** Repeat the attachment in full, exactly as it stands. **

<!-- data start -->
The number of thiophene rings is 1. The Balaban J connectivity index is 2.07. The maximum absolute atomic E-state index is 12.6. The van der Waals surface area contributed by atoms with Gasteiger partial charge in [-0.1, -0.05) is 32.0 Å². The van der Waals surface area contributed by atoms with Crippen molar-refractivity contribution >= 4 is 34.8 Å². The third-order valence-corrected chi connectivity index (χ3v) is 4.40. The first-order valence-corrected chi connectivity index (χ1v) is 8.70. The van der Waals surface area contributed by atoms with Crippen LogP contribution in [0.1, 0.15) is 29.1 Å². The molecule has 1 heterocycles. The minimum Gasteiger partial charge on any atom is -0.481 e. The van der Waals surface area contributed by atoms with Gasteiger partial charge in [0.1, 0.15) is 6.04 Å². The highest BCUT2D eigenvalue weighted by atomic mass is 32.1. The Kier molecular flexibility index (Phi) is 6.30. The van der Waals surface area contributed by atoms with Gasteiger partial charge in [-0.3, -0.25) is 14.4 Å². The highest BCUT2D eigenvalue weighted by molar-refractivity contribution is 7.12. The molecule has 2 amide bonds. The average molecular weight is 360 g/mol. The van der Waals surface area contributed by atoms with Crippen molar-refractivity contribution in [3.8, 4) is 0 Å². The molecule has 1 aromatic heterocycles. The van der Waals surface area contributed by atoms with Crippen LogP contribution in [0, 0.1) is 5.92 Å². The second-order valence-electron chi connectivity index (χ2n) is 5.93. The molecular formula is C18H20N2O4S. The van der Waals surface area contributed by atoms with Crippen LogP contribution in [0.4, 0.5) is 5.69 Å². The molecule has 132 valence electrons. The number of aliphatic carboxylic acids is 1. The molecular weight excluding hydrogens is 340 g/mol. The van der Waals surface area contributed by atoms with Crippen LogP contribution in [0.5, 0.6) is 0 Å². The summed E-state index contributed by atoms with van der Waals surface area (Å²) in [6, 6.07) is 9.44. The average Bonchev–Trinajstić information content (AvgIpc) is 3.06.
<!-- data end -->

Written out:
The number of thiophene rings is 1. The Balaban J connectivity index is 2.07. The maximum absolute atomic E-state index is 12.6. The van der Waals surface area contributed by atoms with Gasteiger partial charge in [-0.1, -0.05) is 32.0 Å². The van der Waals surface area contributed by atoms with Crippen molar-refractivity contribution >= 4 is 34.8 Å². The third-order valence-corrected chi connectivity index (χ3v) is 4.40. The first-order valence-corrected chi connectivity index (χ1v) is 8.70. The van der Waals surface area contributed by atoms with Crippen LogP contribution in [0.1, 0.15) is 29.1 Å². The molecule has 1 heterocycles. The minimum Gasteiger partial charge on any atom is -0.481 e. The van der Waals surface area contributed by atoms with Gasteiger partial charge in [0.1, 0.15) is 6.04 Å². The highest BCUT2D eigenvalue weighted by atomic mass is 32.1. The Kier molecular flexibility index (Phi) is 6.30. The van der Waals surface area contributed by atoms with Gasteiger partial charge in [-0.3, -0.25) is 14.4 Å². The highest BCUT2D eigenvalue weighted by molar-refractivity contribution is 7.12. The molecule has 2 amide bonds. The average molecular weight is 360 g/mol. The van der Waals surface area contributed by atoms with Crippen molar-refractivity contribution in [3.8, 4) is 0 Å². The molecule has 1 aromatic heterocycles. The van der Waals surface area contributed by atoms with Crippen LogP contribution in [0, 0.1) is 5.92 Å². The second-order valence-electron chi connectivity index (χ2n) is 5.93. The molecular formula is C18H20N2O4S. The van der Waals surface area contributed by atoms with Crippen LogP contribution in [0.4, 0.5) is 5.69 Å². The molecule has 132 valence electrons. The number of aliphatic carboxylic acids is 1. The molecular weight excluding hydrogens is 340 g/mol. The van der Waals surface area contributed by atoms with Crippen LogP contribution in [0.5, 0.6) is 0 Å². The summed E-state index contributed by atoms with van der Waals surface area (Å²) in [6, 6.07) is 9.44. The average Bonchev–Trinajstić information content (AvgIpc) is 3.06.